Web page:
In Tateikie, Orozco Ramirez wants to film the ceremonies during the Roman Catholic Holy Week, which have become mixed together in a crossover with the ancient indigenous celebrations of the beginning of spring. However, at first, he does not receive permission from the village council to do so. They have become too angry at letting themselves be persuaded over the last few years to be filmed by camera-bearing tourists making the most disparate of promises to them, without these gringos ever actually keeping these promises. Orozco, who has travelled back from Hamburg to Mexico specifically to film in the village, initially becomes annoyed by this. But he soon realises that the young people in the village, which has only recently been electrified and thus has TV reception as well now, see the situation quite differently. The youth clearly sense that at this very moment their community is experiencing decisive changes. They ask Victor to film despite the ban and help cloak his efforts to keep the camera as hidden as possible during the shooting. Two brothers take him under their wing, invite him into their home and, by doing so, make him one of their own. Unlike the other tourists and journalists, he is permitted to stay in the village overnight during the festive days and is soon no longer perceived as being “foreign”.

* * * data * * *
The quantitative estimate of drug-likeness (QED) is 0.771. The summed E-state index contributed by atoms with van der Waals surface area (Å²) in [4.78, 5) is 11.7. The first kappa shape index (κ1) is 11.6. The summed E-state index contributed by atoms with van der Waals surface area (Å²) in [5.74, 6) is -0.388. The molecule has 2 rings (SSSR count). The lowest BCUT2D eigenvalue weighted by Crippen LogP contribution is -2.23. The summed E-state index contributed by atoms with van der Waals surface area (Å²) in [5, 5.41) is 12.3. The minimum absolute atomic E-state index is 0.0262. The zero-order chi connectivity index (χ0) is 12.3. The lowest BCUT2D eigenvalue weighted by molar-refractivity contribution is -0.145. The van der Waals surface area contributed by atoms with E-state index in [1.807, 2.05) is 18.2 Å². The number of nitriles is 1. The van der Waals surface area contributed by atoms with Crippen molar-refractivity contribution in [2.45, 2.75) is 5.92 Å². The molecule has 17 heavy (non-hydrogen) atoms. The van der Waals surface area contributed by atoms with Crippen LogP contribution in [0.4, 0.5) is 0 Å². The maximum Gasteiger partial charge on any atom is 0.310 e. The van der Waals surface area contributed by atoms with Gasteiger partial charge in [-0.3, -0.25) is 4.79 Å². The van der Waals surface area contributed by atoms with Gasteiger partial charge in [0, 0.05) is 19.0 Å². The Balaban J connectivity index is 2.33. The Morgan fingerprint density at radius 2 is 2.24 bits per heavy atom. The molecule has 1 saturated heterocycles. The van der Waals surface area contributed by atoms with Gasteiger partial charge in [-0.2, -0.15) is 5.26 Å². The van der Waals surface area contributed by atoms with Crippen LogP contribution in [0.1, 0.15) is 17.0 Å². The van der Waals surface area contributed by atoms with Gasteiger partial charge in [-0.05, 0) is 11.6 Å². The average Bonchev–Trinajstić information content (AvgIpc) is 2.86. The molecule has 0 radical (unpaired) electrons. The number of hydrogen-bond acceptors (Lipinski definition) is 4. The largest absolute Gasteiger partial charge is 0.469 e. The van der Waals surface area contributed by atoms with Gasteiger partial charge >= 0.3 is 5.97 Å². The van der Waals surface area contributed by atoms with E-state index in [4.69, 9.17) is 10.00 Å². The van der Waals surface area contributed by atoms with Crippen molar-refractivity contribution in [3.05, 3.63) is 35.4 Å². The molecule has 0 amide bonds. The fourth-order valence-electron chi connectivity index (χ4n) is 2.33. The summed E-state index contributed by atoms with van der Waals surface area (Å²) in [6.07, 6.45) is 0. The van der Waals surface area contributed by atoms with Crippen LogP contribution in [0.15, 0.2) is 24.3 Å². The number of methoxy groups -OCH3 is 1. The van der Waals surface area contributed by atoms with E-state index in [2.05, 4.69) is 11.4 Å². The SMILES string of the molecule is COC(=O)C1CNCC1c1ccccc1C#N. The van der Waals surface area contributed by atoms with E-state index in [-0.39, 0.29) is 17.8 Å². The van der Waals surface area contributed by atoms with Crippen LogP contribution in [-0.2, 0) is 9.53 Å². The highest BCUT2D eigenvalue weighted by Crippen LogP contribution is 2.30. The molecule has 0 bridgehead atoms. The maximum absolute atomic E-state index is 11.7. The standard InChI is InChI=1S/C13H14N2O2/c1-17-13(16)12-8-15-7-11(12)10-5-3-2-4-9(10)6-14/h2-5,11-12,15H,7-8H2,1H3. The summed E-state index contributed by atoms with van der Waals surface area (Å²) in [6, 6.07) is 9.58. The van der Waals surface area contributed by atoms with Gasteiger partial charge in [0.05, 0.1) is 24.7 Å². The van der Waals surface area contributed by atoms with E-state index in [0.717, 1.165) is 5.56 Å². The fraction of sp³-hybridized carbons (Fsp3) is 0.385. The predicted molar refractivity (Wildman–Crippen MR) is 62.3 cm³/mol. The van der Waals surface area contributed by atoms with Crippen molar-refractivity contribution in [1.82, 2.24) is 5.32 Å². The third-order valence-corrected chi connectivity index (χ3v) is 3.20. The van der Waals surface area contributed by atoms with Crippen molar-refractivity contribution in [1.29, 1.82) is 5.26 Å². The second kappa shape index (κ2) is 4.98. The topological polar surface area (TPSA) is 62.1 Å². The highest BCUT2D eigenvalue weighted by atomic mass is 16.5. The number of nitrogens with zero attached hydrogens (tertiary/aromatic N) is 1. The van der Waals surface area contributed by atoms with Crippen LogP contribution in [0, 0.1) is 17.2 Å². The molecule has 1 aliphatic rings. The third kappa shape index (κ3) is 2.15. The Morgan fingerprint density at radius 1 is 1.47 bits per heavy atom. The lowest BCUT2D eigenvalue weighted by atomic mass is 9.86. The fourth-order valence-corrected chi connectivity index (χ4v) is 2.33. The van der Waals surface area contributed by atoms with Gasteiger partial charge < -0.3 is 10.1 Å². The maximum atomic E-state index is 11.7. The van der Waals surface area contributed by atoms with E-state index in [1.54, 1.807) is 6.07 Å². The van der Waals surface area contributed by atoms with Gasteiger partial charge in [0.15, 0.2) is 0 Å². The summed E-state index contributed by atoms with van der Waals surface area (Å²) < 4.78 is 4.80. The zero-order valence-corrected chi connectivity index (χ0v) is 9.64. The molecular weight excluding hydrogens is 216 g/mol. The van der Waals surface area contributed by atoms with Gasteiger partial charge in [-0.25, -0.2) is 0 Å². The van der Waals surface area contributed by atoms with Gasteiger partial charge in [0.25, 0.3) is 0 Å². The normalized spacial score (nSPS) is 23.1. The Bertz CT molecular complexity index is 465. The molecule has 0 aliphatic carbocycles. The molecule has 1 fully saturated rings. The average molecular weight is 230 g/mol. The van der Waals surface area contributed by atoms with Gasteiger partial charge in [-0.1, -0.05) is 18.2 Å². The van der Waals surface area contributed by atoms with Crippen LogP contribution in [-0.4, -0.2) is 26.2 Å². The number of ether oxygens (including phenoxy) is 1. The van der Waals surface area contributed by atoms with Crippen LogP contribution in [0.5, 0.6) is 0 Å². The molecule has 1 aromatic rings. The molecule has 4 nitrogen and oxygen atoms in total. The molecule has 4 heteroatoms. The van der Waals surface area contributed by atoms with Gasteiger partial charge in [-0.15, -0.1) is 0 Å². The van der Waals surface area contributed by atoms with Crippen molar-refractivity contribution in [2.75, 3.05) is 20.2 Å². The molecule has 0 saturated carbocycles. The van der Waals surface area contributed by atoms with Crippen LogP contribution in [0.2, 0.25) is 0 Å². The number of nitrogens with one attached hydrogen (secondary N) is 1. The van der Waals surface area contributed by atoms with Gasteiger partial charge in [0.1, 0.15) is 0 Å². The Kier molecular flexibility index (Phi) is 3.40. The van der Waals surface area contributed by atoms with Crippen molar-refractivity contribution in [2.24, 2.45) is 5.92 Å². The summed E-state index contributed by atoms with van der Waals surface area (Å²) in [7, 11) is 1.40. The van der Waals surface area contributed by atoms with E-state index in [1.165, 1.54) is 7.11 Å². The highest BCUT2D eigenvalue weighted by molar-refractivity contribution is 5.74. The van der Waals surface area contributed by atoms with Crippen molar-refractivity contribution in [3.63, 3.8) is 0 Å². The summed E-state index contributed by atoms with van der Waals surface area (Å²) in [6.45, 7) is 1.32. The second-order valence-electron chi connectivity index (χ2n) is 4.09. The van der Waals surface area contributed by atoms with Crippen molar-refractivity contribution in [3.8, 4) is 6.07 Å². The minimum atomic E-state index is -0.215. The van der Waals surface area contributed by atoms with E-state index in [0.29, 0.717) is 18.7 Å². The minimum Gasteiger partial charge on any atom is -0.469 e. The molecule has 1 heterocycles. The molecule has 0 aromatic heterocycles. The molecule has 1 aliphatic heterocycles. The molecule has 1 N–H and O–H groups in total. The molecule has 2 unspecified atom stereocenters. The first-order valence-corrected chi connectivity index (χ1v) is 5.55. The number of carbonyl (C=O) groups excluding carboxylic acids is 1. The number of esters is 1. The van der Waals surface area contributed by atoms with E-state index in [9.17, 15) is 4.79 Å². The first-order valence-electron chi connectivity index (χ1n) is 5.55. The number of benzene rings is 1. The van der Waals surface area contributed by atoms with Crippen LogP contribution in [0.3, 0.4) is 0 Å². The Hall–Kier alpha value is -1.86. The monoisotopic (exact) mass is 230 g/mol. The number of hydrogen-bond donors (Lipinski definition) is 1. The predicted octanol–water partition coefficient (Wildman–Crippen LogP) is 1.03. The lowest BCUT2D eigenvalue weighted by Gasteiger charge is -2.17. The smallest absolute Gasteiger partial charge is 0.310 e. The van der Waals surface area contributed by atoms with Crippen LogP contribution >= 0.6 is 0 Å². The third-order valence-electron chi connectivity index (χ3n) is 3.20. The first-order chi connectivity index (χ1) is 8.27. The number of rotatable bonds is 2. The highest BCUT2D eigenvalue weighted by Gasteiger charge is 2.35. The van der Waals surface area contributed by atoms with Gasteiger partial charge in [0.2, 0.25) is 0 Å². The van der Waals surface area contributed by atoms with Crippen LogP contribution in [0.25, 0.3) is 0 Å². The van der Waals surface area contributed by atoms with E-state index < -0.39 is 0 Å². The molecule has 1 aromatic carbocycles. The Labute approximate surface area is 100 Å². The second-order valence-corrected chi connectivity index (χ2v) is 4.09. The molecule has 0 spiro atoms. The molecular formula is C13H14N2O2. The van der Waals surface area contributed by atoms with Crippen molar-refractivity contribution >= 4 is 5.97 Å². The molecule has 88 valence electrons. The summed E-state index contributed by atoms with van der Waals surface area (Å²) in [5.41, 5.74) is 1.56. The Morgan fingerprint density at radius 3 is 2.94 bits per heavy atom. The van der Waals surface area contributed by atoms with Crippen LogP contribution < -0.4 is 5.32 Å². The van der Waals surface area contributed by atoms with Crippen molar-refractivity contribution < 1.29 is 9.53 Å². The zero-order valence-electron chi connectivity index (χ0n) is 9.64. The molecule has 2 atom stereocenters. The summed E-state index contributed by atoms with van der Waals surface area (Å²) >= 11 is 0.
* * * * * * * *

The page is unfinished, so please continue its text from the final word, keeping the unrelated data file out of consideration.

Ultimately, Victor decides to turn the clandestine camerawork – originally just a stopgap solution – into a stylistic aspect of the film. Over and again, the image is constricted by curtains and drapes, behind which the camera peeks out, or by slits in wooden crates, through which the camera follows the procession as it moves through the village. And according to Orozco, already by the second day no one was interested anymore whether he filmed or not. Suddenly it was possible to have the camera right in the middle of the action when a cow was sacrificed and the people made music in their peyote intoxication. But what Victor Orozco Ramirez wants to shoot is not just a further ethnographic documentation of indigenous rituals. Instead, with “Tateikie. Behind the curtain”, he poses the question of which role one’s own view plays in a documentary and how the irreducible constraint resulting from the subjective perspective shapes our image of the world. In this film, the observing is at least as much of its focus as that which is being observed.